Broome & Bortolotti go on to suggest different interpretations of the phrase that mental/psychiatric disorders occur ‘in an individual’, including the possibilities that these disorders have: (1) a particular locus (they occur within and affect individuals independent of the existence of other individuals or the environment) or (2) a particular causation (the aetiology lies in the individual rather than in the environment). As we noted, our discussion arose in the context of some suggestions in the literature that dysfunction in relationships should be classified as disorders. We noted that general medical disorders typically occur in individuals, and suggested that it would therefore be contentious to extend the construct of disorder to include relationships. By locating disorders in individuals, we did not mean to imply that mental/psychiatric disorders can or should be conceptualized independently of social context (on the contrary, our suggested phrase ‘expectable responses to common stressors or losses’ explicitly acknowledges the importance of social context). Nor, as Broome & Bortolotti correctly infer, did we mean to imply that either medical or mental/psychiatric disorders do not have social or environmental causes (indeed, we specifically concluded that our definition of disorder took a middle course between certain philosophical debates on psychiatric nosology, such as the internalist versus externalist approaches).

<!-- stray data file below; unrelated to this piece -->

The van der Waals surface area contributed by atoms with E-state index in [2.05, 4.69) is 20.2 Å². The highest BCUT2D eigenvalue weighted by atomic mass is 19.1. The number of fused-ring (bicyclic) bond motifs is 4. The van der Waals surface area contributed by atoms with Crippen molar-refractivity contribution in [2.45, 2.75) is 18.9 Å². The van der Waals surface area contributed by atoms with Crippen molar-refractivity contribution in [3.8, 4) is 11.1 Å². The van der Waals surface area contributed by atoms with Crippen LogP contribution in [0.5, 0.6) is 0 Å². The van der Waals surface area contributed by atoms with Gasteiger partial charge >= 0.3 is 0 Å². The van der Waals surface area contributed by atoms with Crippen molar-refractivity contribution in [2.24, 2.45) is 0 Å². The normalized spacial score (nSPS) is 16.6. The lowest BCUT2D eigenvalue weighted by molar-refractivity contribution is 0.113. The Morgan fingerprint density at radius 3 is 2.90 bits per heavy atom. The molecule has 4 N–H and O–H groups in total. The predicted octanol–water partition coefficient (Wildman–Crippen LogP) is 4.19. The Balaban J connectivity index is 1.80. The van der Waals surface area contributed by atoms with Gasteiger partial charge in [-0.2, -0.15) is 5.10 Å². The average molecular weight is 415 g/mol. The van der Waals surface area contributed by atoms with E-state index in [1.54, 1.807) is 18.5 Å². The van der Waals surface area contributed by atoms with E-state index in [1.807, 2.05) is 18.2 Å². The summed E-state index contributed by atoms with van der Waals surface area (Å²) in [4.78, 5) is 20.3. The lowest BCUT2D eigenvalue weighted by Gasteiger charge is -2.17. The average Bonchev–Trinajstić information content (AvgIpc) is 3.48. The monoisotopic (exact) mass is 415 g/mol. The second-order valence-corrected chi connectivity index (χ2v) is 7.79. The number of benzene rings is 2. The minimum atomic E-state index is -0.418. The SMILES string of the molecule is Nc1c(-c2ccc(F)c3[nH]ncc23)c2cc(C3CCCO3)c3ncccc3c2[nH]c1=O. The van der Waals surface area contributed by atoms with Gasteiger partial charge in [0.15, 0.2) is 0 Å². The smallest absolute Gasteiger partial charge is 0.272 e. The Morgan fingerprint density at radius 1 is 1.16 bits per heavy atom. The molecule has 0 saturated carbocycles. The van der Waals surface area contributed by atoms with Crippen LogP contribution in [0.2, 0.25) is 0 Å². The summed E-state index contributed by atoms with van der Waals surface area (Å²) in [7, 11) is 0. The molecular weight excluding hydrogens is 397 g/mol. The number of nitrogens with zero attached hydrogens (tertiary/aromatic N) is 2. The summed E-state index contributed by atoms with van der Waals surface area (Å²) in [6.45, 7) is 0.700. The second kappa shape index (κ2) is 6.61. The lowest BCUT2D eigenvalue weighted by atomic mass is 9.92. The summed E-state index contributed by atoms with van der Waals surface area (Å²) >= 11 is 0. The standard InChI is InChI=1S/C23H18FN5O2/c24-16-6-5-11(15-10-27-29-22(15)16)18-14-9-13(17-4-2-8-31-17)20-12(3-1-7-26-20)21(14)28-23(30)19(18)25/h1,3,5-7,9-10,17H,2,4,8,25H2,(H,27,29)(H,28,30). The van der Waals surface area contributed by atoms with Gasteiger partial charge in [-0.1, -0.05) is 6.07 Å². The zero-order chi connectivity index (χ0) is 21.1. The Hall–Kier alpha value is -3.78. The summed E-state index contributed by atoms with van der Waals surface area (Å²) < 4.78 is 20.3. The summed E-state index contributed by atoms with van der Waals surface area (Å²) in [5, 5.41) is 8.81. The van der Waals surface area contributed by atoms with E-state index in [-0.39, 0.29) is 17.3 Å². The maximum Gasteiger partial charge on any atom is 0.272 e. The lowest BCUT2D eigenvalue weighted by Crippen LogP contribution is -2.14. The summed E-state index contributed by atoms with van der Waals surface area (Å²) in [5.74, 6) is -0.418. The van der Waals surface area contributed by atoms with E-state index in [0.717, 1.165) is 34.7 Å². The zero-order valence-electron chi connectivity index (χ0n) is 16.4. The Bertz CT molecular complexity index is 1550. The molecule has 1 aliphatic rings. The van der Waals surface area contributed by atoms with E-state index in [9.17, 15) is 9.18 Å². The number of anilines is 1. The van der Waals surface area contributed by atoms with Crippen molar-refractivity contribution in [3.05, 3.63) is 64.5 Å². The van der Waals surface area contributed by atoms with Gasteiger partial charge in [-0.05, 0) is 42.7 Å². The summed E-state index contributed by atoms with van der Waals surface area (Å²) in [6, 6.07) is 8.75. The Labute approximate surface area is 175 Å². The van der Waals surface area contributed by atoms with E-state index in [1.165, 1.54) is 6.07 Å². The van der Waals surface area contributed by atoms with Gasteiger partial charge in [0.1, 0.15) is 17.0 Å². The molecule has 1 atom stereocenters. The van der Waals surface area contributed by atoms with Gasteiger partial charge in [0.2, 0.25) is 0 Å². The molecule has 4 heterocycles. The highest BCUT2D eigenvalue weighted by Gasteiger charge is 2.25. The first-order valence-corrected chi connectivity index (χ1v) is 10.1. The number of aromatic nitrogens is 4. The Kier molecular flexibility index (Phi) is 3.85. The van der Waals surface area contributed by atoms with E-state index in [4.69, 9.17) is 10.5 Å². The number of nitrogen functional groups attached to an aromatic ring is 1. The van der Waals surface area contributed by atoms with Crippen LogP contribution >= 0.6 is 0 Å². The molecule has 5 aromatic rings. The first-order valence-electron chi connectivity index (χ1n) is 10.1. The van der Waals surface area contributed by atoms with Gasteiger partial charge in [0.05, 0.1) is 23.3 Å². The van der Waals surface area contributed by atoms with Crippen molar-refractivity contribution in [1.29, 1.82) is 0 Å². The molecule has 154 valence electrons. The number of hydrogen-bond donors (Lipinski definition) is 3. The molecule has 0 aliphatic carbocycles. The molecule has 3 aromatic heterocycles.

Verhoeff & Glas welcome the suggested phrase emphasizing that mental/psychiatric disorders are not ‘expectable responses to common stressors and losses’ but are concerned about the criterion on dysfunction. They differentiate underlying (brain/psychological) dysfunction and dysfunction seen at a clinical level, noting that for most psychiatric disorders we do not have an adequate conceptualization of underlying dysfunction, and they argue that definitions of disorder in terms of clinical dysfunction are circular.